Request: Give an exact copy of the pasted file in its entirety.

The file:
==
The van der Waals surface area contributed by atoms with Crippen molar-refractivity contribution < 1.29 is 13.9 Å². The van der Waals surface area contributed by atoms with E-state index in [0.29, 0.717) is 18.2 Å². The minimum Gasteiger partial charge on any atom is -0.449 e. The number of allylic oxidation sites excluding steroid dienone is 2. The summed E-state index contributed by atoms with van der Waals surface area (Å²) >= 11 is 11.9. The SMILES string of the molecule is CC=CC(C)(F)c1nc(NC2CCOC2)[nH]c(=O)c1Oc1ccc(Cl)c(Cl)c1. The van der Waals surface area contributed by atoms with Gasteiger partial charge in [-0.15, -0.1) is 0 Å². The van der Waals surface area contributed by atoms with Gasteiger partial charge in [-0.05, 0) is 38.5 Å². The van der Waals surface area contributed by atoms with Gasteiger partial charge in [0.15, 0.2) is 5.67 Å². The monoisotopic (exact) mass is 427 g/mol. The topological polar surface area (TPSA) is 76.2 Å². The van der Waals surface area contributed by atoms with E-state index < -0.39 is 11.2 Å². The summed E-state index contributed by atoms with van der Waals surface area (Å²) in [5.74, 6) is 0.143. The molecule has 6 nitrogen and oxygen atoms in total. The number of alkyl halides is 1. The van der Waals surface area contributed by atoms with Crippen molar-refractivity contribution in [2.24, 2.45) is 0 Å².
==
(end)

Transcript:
The van der Waals surface area contributed by atoms with Crippen molar-refractivity contribution < 1.29 is 13.9 Å². The van der Waals surface area contributed by atoms with E-state index in [0.29, 0.717) is 18.2 Å². The minimum Gasteiger partial charge on any atom is -0.449 e. The number of allylic oxidation sites excluding steroid dienone is 2. The summed E-state index contributed by atoms with van der Waals surface area (Å²) >= 11 is 11.9. The SMILES string of the molecule is CC=CC(C)(F)c1nc(NC2CCOC2)[nH]c(=O)c1Oc1ccc(Cl)c(Cl)c1. The van der Waals surface area contributed by atoms with Gasteiger partial charge in [-0.15, -0.1) is 0 Å². The van der Waals surface area contributed by atoms with Gasteiger partial charge in [-0.05, 0) is 38.5 Å². The van der Waals surface area contributed by atoms with Gasteiger partial charge in [0.15, 0.2) is 5.67 Å². The monoisotopic (exact) mass is 427 g/mol. The topological polar surface area (TPSA) is 76.2 Å². The van der Waals surface area contributed by atoms with E-state index < -0.39 is 11.2 Å². The summed E-state index contributed by atoms with van der Waals surface area (Å²) in [5.74, 6) is 0.143. The molecule has 6 nitrogen and oxygen atoms in total. The number of alkyl halides is 1. The van der Waals surface area contributed by atoms with Crippen molar-refractivity contribution in [2.24, 2.45) is 0 Å².